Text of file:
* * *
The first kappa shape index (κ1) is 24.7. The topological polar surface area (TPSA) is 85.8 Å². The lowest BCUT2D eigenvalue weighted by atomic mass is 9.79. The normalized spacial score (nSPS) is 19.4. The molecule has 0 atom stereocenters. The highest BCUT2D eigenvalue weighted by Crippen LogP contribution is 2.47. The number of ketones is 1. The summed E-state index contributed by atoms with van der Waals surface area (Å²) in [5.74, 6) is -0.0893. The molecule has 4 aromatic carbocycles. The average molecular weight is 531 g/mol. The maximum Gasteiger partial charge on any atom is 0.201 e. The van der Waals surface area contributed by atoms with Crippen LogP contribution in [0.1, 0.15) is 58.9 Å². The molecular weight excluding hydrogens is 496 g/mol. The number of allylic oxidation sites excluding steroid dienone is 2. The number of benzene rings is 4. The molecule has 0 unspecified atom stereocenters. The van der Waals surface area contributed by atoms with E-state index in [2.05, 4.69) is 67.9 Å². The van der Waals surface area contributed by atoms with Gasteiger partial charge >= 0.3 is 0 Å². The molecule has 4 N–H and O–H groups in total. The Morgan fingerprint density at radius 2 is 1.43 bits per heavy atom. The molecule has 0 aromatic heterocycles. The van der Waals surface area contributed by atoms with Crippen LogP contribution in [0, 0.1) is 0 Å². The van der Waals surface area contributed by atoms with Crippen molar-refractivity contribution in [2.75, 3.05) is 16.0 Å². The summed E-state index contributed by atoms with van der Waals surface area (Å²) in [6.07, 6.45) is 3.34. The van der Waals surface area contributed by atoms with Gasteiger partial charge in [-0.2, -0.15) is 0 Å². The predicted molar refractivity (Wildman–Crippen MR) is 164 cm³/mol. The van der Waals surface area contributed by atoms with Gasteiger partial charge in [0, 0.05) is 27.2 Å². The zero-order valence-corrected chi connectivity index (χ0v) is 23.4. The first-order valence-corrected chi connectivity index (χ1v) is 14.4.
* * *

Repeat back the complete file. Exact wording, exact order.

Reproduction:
The first kappa shape index (κ1) is 24.7. The topological polar surface area (TPSA) is 85.8 Å². The lowest BCUT2D eigenvalue weighted by atomic mass is 9.79. The normalized spacial score (nSPS) is 19.4. The molecule has 0 atom stereocenters. The highest BCUT2D eigenvalue weighted by Crippen LogP contribution is 2.47. The number of ketones is 1. The summed E-state index contributed by atoms with van der Waals surface area (Å²) in [5.74, 6) is -0.0893. The molecule has 4 aromatic carbocycles. The average molecular weight is 531 g/mol. The maximum Gasteiger partial charge on any atom is 0.201 e. The van der Waals surface area contributed by atoms with Crippen LogP contribution in [0.1, 0.15) is 58.9 Å². The molecular weight excluding hydrogens is 496 g/mol. The number of allylic oxidation sites excluding steroid dienone is 2. The number of benzene rings is 4. The molecule has 0 unspecified atom stereocenters. The van der Waals surface area contributed by atoms with E-state index in [2.05, 4.69) is 67.9 Å². The van der Waals surface area contributed by atoms with Gasteiger partial charge >= 0.3 is 0 Å². The molecule has 4 N–H and O–H groups in total. The Morgan fingerprint density at radius 2 is 1.43 bits per heavy atom. The molecule has 0 aromatic heterocycles. The van der Waals surface area contributed by atoms with Crippen LogP contribution in [0, 0.1) is 0 Å². The van der Waals surface area contributed by atoms with Crippen molar-refractivity contribution in [2.75, 3.05) is 16.0 Å². The summed E-state index contributed by atoms with van der Waals surface area (Å²) in [6.07, 6.45) is 3.34. The van der Waals surface area contributed by atoms with Gasteiger partial charge in [-0.2, -0.15) is 0 Å². The predicted molar refractivity (Wildman–Crippen MR) is 164 cm³/mol. The van der Waals surface area contributed by atoms with Gasteiger partial charge in [0, 0.05) is 27.2 Å². The zero-order valence-corrected chi connectivity index (χ0v) is 23.4. The first-order valence-corrected chi connectivity index (χ1v) is 14.4.